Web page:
Cops on the prowl
Every day, Anchorage Police officers play a real-life game of cat-and-mouse with some of the most dangerous drivers in Alaska. And the baddest cat around these days is patrol officer Thomas Gaulke.
Gaulke, a 16-year veteran of the department, was recently honored by his peers with an unofficial — yet highly sought-after — award for catching more extreme speeders than any other officer on the force.
“I guess I’m in the right place at the right time,” said Gaulke, who nabbed 46 drivers caught traveling in excess of 100 miles per hour in 2011.
Gaulke’s 46 citations were out of 148 such tickets written this year. For leading the department, his peers presented him with the STOP (Serious Traffic Offender Program) Officer of the Year award during a ceremony at the Justin Wollam substation in Eagle River on Dec. 15.
In addition to catching the highest number of extreme speeders, Gaulke also tracked down the fastest lawbreaker of the year, a motorcyclist who was clocked doing 150 mph on the Glenn Highway.
In a video of that incident, Gaulke catches up to the speeder after a brief pursuit. After realizing he’s been caught, the motorcyclist quickly pulls over to the side of the road and is confronted by Gaulke.
“You know why you got stopped, right?” Gaulke asks the young man.
“Sorry about that,” he replies.
Most high-speed drivers are apologetic once apprehended, Gaulke said.
“They know what they’ve been doing when they get caught,” he said.
However, a few turn out to be especially dangerous because they’re also intoxicated. Drunk drivers go to jail, he said, but most of the extreme speeders are sent on their way after getting a hefty ticket.
Anchorage Police spokesman Lt. Dave Parker said the man from the video recently paid his fine, which came to well over $1,000 for the brief joyride.
Patrol officers take special pride in catching motorists who travel at extremely high speeds. In fact, traffic Sgt. Justin Doll said most officers will look the other way when they see someone slightly speeding in order to find a “bigger fish” zooming through traffic like an Indy car driver.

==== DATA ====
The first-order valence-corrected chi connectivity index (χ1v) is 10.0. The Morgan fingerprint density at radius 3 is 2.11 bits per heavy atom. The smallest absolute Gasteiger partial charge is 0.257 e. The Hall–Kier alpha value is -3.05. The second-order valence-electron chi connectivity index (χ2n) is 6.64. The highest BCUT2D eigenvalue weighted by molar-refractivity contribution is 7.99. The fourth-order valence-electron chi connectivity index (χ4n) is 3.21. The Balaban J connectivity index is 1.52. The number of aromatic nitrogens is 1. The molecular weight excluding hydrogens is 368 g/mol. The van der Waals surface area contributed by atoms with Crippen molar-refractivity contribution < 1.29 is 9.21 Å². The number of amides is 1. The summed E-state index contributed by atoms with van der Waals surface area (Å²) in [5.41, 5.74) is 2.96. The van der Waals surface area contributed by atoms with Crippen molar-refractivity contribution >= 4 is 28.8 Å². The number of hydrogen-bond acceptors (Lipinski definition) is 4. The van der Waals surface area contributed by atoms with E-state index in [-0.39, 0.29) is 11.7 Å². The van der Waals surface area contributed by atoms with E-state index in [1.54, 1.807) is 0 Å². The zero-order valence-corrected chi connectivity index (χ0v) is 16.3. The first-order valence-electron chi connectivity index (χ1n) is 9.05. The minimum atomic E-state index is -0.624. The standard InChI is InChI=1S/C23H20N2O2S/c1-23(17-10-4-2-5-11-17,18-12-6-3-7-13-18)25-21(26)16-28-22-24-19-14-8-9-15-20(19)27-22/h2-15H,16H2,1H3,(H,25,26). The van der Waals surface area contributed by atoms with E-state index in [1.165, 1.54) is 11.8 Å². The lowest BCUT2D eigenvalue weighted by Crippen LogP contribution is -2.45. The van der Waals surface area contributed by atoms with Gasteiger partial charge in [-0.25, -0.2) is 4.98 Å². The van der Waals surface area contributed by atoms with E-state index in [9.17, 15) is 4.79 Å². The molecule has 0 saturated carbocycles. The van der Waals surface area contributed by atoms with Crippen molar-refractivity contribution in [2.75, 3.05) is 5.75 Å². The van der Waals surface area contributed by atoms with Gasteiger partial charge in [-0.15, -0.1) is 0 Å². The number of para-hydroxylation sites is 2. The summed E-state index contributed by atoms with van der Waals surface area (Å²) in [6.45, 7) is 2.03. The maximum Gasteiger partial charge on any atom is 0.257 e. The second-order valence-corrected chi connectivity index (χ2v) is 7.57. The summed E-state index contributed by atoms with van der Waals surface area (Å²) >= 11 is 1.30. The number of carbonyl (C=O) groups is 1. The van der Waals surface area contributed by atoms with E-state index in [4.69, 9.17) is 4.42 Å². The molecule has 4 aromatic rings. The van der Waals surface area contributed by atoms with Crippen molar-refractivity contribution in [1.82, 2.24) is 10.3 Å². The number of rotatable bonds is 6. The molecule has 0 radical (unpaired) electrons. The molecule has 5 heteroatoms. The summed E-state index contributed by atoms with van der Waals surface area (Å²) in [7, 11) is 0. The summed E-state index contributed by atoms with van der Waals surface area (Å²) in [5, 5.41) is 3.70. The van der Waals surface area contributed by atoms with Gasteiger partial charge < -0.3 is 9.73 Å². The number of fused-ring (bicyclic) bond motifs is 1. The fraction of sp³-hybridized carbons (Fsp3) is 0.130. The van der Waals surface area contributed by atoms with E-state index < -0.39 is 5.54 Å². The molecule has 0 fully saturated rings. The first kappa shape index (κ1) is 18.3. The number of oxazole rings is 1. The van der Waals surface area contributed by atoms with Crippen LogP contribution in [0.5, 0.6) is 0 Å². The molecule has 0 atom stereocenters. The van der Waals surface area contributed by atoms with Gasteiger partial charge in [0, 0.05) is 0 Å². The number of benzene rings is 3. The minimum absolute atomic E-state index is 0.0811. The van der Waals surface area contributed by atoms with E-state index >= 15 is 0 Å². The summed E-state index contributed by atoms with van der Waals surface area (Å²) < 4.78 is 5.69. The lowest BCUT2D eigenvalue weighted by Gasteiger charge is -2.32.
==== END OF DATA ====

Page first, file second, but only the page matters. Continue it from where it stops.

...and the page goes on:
The reason is physics.
“The energy in a collision is so much greater at higher speeds,” Doll said, citing the Newtonian equation that states the force of any collision equals the mass of an object multiplied by that object’s velocity squared. In other words, the faster you go, the greater chance you have to injuring yourself or others if an accident occurs.
“It’s especially dangerous, not just to them but to everyone around them,” Doll said.
To illustrate just how dangerous high-speed driving is, Parker recently sent out a press release with a link to a clip from the television show “Mythbusters.” In the clip (view it at http://dsc.discovery.com/videos/mythbusters-100-mph-crash.html), hosts Adam Savage and Jamie Hyneman watch as a sedan is propelled into a brick wall at 100 miles per hour. The men are left nearly speechless after the car is reduced to half its size in the blink of an eye. Such a collision would be impossible to survive, Parker said.
“There’s no way,” he said.
Several years ago, Eagle River patrol officer James Conley said he and the other officers who routinely patrol the Glenn — which is where most extreme speeders are caught, Parker said — began keeping an informal scoreboard of who caught the most lead-footed drivers.
“I started posting ‘em on the wall,” Conley said.
Today, a single year’s worth of citations covers an inside room at the Wollam substation like wallpaper. Conley said traffic officers take the competition pretty seriously.
“This is hard fought,” he said.
While the competition might seem silly to some, Conley said it actually has a couple benefits to the public. The obvious one, he said, is that it helps increase the number of reckless drivers behaving badly. But, he said, it also keeps officers looking for big-time lawbreakers, rather than someone going 70 in a 65 on their way to work.
“Everyone benefits,” Conley said.
Not all high-speed drivers spotted by APD are caught. Conley said officers routinely end pursuits because keeping up a high-speed chase would further endanger the lives of other motorists. In those cases, he said many drivers are often tracked down by their license plates.
Conley said the bottom line is that officers are trying their best to remove the most dangerous drivers from among the vast majority of law-abiding motorists.
“It gets the highest risk ones off the road,” he said.
Contact Matt Tunseth at 694-2727 or firstname.lastname@example.org